What is Age-Related Macular Degeneration?
As the years go by, our vision can change and, after the age of 50, one of the most common diseases is age-related macular degeneration (AMD).
Also known by its acronym AMD, it is a pathology produced by aging, which causes the gradual loss of central vision and image detail. This happens because the macula, the central part of the retina that allows us to see detail, degrades or deteriorates.
What kinds of advanced forms of AMD are there?
There are two different types, although one of them is much more common:
- Dry macular degeneration: occupies 90% of cases and consists of the progressive degradation of the light-sensitive cells of the macula, which cause a haziness in the affected eye. It has a slower evolution.
- Wet macular degeneration: less common, in which new blood vessels appear in very thin walls, causing blood filtration and flows to the macula. It has a very rapid evolution, as well as vision loss.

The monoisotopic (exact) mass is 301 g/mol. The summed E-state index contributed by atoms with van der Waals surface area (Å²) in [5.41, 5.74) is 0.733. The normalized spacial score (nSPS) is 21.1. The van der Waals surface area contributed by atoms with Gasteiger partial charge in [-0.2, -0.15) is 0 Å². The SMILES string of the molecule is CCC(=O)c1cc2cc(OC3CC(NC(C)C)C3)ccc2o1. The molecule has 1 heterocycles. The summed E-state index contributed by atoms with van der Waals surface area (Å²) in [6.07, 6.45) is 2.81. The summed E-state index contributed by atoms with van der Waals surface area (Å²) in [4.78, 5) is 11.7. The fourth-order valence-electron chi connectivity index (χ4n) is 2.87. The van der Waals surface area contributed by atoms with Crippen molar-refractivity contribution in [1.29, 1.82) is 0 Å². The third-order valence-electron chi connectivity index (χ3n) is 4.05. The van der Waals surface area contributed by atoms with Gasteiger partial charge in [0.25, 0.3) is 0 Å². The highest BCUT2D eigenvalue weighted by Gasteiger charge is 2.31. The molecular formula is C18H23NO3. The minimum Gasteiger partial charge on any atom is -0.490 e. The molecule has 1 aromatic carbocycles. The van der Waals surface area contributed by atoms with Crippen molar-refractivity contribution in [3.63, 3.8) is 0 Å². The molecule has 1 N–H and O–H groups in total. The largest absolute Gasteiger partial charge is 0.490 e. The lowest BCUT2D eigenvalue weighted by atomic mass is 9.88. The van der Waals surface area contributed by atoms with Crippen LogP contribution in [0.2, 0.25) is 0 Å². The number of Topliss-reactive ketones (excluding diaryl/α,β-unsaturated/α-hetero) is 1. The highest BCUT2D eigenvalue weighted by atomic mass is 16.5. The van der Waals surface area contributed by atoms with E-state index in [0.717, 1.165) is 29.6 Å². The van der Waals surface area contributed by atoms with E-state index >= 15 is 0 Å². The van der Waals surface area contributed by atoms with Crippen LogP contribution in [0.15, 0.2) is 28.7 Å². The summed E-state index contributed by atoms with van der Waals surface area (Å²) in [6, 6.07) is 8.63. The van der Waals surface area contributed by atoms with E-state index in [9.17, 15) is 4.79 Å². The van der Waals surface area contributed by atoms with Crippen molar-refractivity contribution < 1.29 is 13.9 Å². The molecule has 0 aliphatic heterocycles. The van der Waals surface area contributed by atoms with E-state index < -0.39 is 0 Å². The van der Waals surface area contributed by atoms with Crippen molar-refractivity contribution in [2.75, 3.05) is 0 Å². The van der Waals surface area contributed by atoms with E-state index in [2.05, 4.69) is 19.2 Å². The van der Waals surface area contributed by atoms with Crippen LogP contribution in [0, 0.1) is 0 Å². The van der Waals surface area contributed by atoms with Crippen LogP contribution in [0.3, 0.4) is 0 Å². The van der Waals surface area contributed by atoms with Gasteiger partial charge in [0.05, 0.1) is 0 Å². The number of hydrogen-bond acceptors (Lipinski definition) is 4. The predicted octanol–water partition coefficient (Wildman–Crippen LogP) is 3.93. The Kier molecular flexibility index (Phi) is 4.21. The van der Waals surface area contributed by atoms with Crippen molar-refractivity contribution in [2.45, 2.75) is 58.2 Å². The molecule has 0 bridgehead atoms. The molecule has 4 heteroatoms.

What are the causes?
- Genetics: usually patients suffering from the pathology have a family history of the same situation.
- Tobacco: a factor that accelerates the onset of AMD.
- Diet: a good diet will help to have a better ocular health, slowing down the onset of the pathology.
How can it be detected?
In early and intermediate stages, AMD is completely asymptomatic, while in advanced stages it usually impairs central vision.
In these advanced stages, the most frequent form of diagnosis is the Amsler grid test. This test consists of fixing the gaze of one eye on a black dot, located in the middle of a grid with straight lines. If the patient sees it distorted or with lines that are not straight or blurred, it will be a sign of AMD. Once there is suspicion, the definitive diagnosis will be made by the ophthalmologist, based on the dilation of the pupils by means of eye drops.
What is the treatment?
Currently, the most common treatment is intravitreal injections, which are performed under topical anesthesia and on an outpatient basis. Antioxidants are also used in some patients, which in many cases help to slow the progression of AMD.
In short, to detect the disease in time, ophthalmology specialists recommend an annual visit.